PaaS or Containerization as a Service: Which One Is Right for You?

PaaS or Containerization as a Service: Which One Is Right for You?

– containers and containerization as a service are a bit tricky to visualize but we like this visual idea here.

“Containers Building” (CC BY-ND 2.0) by Tristan Taussac

For many years, Platform as a Service (PaaS) has been the model of choice for developers in the world of cloud computing. But container services such as CaaS (Containerization as a Service) are starting to gain more currency in the world of coding. While the two have coexisted for some time, experts are starting to see a shift toward container services as the primary means of managing an application’s requirements. In fact, Gartner estimates that 70% of PaaS users will end up choosing a container service to create apps, during the development process. Read on to learn more about why this change is taking place, and what it means for your company and its apps.

Why PaaS?

Before PaaS, development teams needed to build infrastructure (and maintain it) for every app they developed. For complicated apps, this was tedious work: You had to write scripts or manually configure servers, storage, security and infrastructure.

PaaS provided a platform that apps would run within. Rather than the individual application teams providing all of this standard plumbing, it was built into the platform, which the app then interfaced with. This was an elegant solution, and offered developers unprecedented agility.

PaaS and Containers

Containers made PaaS possible. Containers are operating system constructs that limit and manage resources for an application. With containers, you could now “pack” all the code needed into the container, which the PaaS then builds on to run and manage the application.

It’s important to remember that in first-generation PaaS solutions, these containers were typically proprietary, not open-source. And while PaaS made coding apps swifter and more elegant, it did this by standardizing certain programming decisions, including the language or tools used, and the abstraction of infrastructure. Developers would follow a set of rules to allow the PaaS to take their software artifacts and run it in the PaaS solution’s containers.

So while PaaS drove productivity, it also limited developers’ choices. But because PaaS was such an efficient solution, and one most enterprises liked (because it allowed them a certain amount of control), it remained the gold standard in app development for a long time.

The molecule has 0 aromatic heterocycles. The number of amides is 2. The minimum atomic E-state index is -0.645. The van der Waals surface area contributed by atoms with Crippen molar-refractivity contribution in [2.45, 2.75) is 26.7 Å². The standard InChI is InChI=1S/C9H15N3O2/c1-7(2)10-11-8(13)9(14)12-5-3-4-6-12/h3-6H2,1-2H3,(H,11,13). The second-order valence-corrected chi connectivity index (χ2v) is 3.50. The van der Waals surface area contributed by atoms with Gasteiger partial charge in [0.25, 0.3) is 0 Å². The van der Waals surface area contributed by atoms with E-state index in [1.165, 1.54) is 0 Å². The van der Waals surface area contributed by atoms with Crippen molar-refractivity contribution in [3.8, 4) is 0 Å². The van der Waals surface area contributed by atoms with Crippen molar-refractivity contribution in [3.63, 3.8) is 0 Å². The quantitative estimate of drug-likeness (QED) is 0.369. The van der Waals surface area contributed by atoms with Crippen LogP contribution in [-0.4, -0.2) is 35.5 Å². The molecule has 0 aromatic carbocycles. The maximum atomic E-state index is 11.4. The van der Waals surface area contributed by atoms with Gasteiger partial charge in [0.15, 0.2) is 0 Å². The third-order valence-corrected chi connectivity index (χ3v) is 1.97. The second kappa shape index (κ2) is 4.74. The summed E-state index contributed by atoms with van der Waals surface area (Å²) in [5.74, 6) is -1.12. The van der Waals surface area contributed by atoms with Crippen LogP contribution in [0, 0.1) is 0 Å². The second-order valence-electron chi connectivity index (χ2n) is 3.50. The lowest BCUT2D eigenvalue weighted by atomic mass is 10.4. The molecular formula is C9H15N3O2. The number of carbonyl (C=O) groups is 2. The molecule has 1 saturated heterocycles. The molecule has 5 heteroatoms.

Container Software

Breaking free of PaaS became more viable with the advent of container software like Docker. These containerization programs allowed any developer to easily describe their app components and build a container image. A container image built in this manner has everything it needs to run smoothly on any system, without any middleware or virtualization layer. Hence, it’s also typically very efficient–far more so than a virtual machine.

With Docker and comparable programs, apps are independent from platforms. And they come with everything they need, so they should run identically across different systems. Plus, many of these containers are open source–unlike the containers used in most first-generation PaaS solutions.

The Future of PaaS

With container software and containerization as a service, developers have created a new solution to the problem that caused them to create PaaS in the first place. Container software promises to free developers from many of the strictures that were placed on them with PaaS. For instance, when using a container management program to deploy your app, you can code in any language and use any component you like, whereas PaaS solutions typically limited you to a few languages and components.

However, containers still need to be managed. This is where container management software comes in. By providing container as a service for deploying, monitoring, and managing containers, container management software can do everything that a PaaS can do without the constraints of a fixed platform.

It’s likely that some enterprises will try to hold on to PaaS, at least for a while. PaaS is familiar, by this point. And because the platform in a PaaS solution aids in governance (and containers can vary based on their contents), it’s likely that some organizations will stay with PaaS for a set of applications.

But containerization as a service makes delivering portable apps a simple and versatile process. Many teams, especially in the DevOps world, are latching onto container services as their new preferred means of coding, deploying, and managing apps. Over time, you’ll likely see many more companies abandoning PaaS in favor of elegant, lightweight, versatile container-based solutions.

Please visit this case study page and learn how automated containerization as a service can save up to 60% on AWS.

Read and learn about Kubernetes as a service on this page.

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Image Source: “Containers Building” (CC BY-ND 2.0) by Tristan Taussac

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